Less than 24 hours after opening the final leg of a three-city trip with an extra-innings walk-off loss, the Marlins (11-15) were handed one of their most lopsided defeats, 7-2, by the Nationals on Saturday afternoon at Nationals Park. Miami fell to four games below .500 for the first time since April 10, when the club was 2-6.
Right-hander Paul Campbell was chased during a five-run fourth inning in his first Major League start, while veteran southpaw Patrick Corbin held the Marlins in check over seven frames. Miami is limping to the finish line of a 10-game trip, in which it has lost six of nine.
What's going wrong
• Campbell, a Rule 5 Draft pick, allowed five runs (four earned) on nine hits with four strikeouts in 3 2/3 frames. Only Yan Gomes’ two-run homer went for extra bases, With Elieser Hernandez and top prospect Sixto Sánchez sidelined, Campbell was the most recent rookie to get a shot at the rotation, joining the likes of Nick Neidert and Daniel Castano.
"Just to keep my composure, keep my head in the game at all times, learn to slow down just a smidge," Campbell said of the lesson learned. "I think it's extremely important to be on every pitch, especially at this level. I have my catcher come up to me, [Miguel Rojas] come up to me, and we went over a few different things. Those guys are awesome and they're good leaders, and I appreciate all my teammates having my back."
• Jesús Aguilar homered for the sixth time in eight games, but the lineup was relatively quiet otherwise. Aguilar has had to do the heavy lifting with Starling Marte, Brian Anderson, Jazz Chisholm Jr. and Jorge Alfaro on the injured list. Miami is averaging 4.1 runs per game this season, but the club has scored three or fewer runs in half its contests.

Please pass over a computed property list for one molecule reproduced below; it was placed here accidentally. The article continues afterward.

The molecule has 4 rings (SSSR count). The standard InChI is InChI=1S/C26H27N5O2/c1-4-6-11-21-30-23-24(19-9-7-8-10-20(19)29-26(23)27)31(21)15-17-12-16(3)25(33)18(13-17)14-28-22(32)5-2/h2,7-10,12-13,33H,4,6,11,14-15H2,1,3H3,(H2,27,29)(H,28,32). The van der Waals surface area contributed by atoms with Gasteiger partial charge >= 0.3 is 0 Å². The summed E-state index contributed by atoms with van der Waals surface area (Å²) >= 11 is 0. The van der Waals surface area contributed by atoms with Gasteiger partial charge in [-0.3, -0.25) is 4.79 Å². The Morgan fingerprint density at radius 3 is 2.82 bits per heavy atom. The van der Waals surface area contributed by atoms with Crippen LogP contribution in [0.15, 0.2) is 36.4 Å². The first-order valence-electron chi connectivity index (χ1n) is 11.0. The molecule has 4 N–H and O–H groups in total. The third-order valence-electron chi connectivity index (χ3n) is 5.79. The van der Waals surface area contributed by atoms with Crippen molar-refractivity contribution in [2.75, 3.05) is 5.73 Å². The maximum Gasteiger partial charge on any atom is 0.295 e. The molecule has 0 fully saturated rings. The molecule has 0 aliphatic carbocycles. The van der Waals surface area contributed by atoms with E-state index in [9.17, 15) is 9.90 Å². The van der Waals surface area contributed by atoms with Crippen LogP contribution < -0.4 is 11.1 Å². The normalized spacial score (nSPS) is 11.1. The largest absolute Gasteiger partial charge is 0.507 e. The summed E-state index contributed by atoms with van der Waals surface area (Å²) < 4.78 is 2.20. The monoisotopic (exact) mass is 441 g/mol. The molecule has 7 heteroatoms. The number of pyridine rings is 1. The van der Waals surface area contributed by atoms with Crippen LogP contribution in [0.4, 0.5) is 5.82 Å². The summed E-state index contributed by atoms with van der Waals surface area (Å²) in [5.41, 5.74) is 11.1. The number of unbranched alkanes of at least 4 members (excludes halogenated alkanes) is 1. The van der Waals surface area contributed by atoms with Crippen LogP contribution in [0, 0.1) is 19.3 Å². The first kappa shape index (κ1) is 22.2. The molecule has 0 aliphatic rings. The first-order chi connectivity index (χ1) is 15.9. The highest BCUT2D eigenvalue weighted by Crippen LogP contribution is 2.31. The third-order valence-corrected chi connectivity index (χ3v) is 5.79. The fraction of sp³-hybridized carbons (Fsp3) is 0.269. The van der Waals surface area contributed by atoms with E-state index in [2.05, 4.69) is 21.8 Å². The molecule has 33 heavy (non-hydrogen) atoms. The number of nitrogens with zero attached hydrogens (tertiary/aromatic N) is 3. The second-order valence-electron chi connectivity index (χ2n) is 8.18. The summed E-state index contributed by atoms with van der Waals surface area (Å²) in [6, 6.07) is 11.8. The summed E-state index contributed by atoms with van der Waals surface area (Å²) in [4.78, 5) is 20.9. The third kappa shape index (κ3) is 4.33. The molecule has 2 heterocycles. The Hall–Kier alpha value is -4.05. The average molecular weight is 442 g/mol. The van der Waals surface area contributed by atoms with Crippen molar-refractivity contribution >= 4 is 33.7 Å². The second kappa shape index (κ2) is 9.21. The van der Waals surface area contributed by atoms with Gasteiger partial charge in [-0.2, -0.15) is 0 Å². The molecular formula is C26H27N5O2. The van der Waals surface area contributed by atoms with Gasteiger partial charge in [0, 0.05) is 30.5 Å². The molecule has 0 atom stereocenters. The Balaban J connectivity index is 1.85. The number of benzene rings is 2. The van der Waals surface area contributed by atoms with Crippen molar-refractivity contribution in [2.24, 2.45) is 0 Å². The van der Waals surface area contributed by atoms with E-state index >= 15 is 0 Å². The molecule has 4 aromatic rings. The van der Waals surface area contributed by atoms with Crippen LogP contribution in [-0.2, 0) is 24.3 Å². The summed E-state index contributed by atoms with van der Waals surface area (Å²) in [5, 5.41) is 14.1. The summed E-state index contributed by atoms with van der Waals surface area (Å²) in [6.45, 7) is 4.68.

Middle-of-the-order bats Garrett Cooper and Adam Duvall went hitless in seven plate appearances with four strikeouts on Saturday. On the trip, they have combined to go 7-for-61. Cooper has homered and doubled. Duvall doesn't have an extra-base hit or an RBI during this stretch, with 14 strikeouts and one walk.
Manager Don Mattingly noted Duvall’s timing has been off, which is keeping him out of position where he can’t control the barrel. As for Cooper, Mattingly sees him trying to pull the ball rather than using the whole field like he has in the past.
“In general, obviously the offense is still kind of not really catching a groove, and we don't seem to be able to sustain anything,” Mattingly said. “We have a couple of days where we swing the bats good, and then it seems like we get off track. Again, I think we're capable, we've just got to get more consistent."
What's going right
Rookie right-hander Jordan Holloway pitched a scoreless sixth and seventh, giving him seven shutout innings across four outings this season. Miami's No. 22 prospect has allowed just two hits, with one walk and seven strikeouts. His WHIP is 0.43 and his opponents' batting average is .087.
The 24-year-old continued a pair of positive trends in his latest appearance: He threw 19 of his 29 pitches for strikes, and his arsenal relied on a slider (48.3 percent), four-seamer (41.4 percent) and curveball (10.3 percent) mix. In 2019 at the Class A Advanced level, Holloway walked a Florida State League-high 66 batters. Holloway credits advice he received from then-pitching coach Reid Cornelius.
"Honestly, just staying in the zone and getting ahead of hitters," Holloway said. "That really has put me kind of more in the driver's seat. Obviously, the slider has been really good, fastball command has been a lot better, and all my pitches being able to mix that stuff and get ahead of hitters has really helped."
While the organization views Holloway as a starter, his performance and arsenal might steer him to a relief role in the future. Holloway would like to start, but he would like the opportunity to help the big league club in any way possible more.
“He’s gaining confidence,” Mattingly said. “You can see it as he goes and pitches pretty much clean innings. ... I think you see a guy that looks like he's crossing some barriers, throwing strikes, he's getting his offspeed over, he's mixing. We've seen a guy with really, really good stuff, and he has started to put it together. … Got a little taste last year, but obviously a guy that's on the hunt, got big stuff. Now he's throwing strikes, he's throwing strikes with his offspeed, so he's a guy that's on the move. He's throwing the ball really good.”